In legal terms an easement is a right ceded by a property owner to others for limited use of the property, permitting a shared road to pass through one’s land, for example. A conservation easement generally gives to a qualified conservation organization a guarantee that the property in question will not be developed in a way that compromises the interests promoted by the organization.
The unique nature of the property governs the type of organization that may accept the donation of a conservation easement on it:
- If it has buildings of historical significance, or is part of a battlefield, an organization such as the National Trust for Historic Preservation may wish to enter into an agreement conserving its unique character in perpetuity.
- An organization such as Ducks Unlimited or the Nature Conservancy may accept an easement protecting a significant wildlife habitat containing special natural attributes.
- Limiting development of property commanding an impressive view may be of interest to local land trusts.
- Organizations also exist that are dedicated to the preservation of ranch and farm land.
- Less commonly, easements have been created in order to preserve land for public outdoor recreation or education.
Taking the form of a written agreement between the landowner and the conservation organizations, easements are quite adaptable to the individual circumstances of the case. Rights that the owner wishes to retain can be written into the agreement–even the right to subdivide, build an additional structure, retain timber, mineral or hunting rights, etc.
An easement is regarded as a charitable donation–the value of the donation being equal to the loss of value of the affected property. This can run from less than 20% to more than 90% of the property’s unencumbered value. Naturally, the more rights retained by the landowner, the lower will be the value of the easement.
The donation is deductible from income taxes up to a limit of 30% of income. Any excess can be carried forward for five additional years. Landowners granting easements with substantial value can even stagger their gifts in order to extend the tax deduction benefits.
Although it is not assured, an easement also may reduce the property value in the eyes of local tax assessors, resulting in savings on property tax.
Potentially the biggest advantage of conservation easements is in the estate tax. Easements are often cited as responsible for keeping in the family valued property that might otherwise have to be sold to pay estate tax. Recent changes to the tax code have given additional support to those contemplating the granting of an easement in order to keep a property in the family:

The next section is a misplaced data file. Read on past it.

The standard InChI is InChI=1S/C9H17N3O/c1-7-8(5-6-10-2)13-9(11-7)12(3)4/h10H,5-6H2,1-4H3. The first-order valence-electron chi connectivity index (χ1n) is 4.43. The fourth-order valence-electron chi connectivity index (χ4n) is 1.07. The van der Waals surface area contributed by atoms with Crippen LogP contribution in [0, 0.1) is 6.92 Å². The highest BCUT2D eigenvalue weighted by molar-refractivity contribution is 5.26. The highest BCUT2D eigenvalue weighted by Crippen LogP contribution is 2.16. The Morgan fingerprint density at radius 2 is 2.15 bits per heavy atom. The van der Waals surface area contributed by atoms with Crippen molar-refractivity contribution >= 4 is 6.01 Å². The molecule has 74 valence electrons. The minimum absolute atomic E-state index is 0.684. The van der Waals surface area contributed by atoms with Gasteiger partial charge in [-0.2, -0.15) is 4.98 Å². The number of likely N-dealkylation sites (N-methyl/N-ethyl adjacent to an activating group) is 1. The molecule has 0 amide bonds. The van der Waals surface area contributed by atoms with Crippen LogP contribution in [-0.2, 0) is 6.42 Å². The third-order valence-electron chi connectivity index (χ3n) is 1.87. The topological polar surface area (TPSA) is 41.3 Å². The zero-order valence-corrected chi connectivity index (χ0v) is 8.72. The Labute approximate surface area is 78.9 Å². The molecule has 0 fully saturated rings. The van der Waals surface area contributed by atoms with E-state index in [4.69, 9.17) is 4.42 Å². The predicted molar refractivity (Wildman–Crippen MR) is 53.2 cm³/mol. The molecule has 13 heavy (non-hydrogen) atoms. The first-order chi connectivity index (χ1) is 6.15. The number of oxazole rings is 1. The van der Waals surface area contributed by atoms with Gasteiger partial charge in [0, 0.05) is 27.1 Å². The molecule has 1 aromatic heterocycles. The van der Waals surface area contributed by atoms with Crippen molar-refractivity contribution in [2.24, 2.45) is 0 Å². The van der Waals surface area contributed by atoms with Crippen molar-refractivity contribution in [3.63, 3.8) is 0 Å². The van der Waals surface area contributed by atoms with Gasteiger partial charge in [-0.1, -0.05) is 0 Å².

- The Taxpayer Relief Act of 1997 allowed an additional estate tax deduction of up to 40% (a maximum of $500,000 in 2002) of the otherwise taxable value of land subject to a qualifying conservation easement. The law applied to land close to metropolitan areas, national parks, Wilderness Areas and Urban National Forests. However, the tax act of 2001 extended the benefit to land anywhere in the United States. To qualify, the easement must protect outdoor recreation or education resources, wildlife habitat or open space “for the scenic enjoyment of the general public or in fulfillment of a . . . public conservation policy.” Easements solely for historic preservation do not qualify under this particular provision of the law.
- In 1998 Congress made the grant of postmortem easements possible. So long as no income tax deduction is taken for the easement, the estate can grant an easement, deduct its value, and, if applicable, claim the additional deduction authorized in the 1997 Act. To qualify, the easement must be in place by the estate tax return filing deadline including extensions.
In practice the agreement for an easement must carefully spell out the rights that are being ceded and those that are being retained and must be binding on both parties For this purpose the assistance of an attorney specializing in real estate matters is essential. There must be something special or unusual about the land that you are protecting, although a great variety of properties, large and small, can be found to qualify. The agreement must be with a legitimate charity or government agency. In order to substantiate a tax deduction, the value assigned to the easement must be supported by a qualified appraisal. Often a cash donation accompanies the grant of an easement in order to help the grantee organization maintain the rights ceded to it.
An easement is generally not appropriate when a quick sale is contemplated. The tax benefits notwithstanding, most people who grant conservation easements have a genuine interest in preserving the environment. Although an easement is regarded as reducing the market value of the property on which it is granted, the reverse is sometimes the case. Certain buyers it seems are actually willing to pay more for conserved land.
As you can see, a conservation easement can be a key part of a family’s financial and estate planning. After all aren’t a family’s landholdings worth as much planning attention as a family’s business?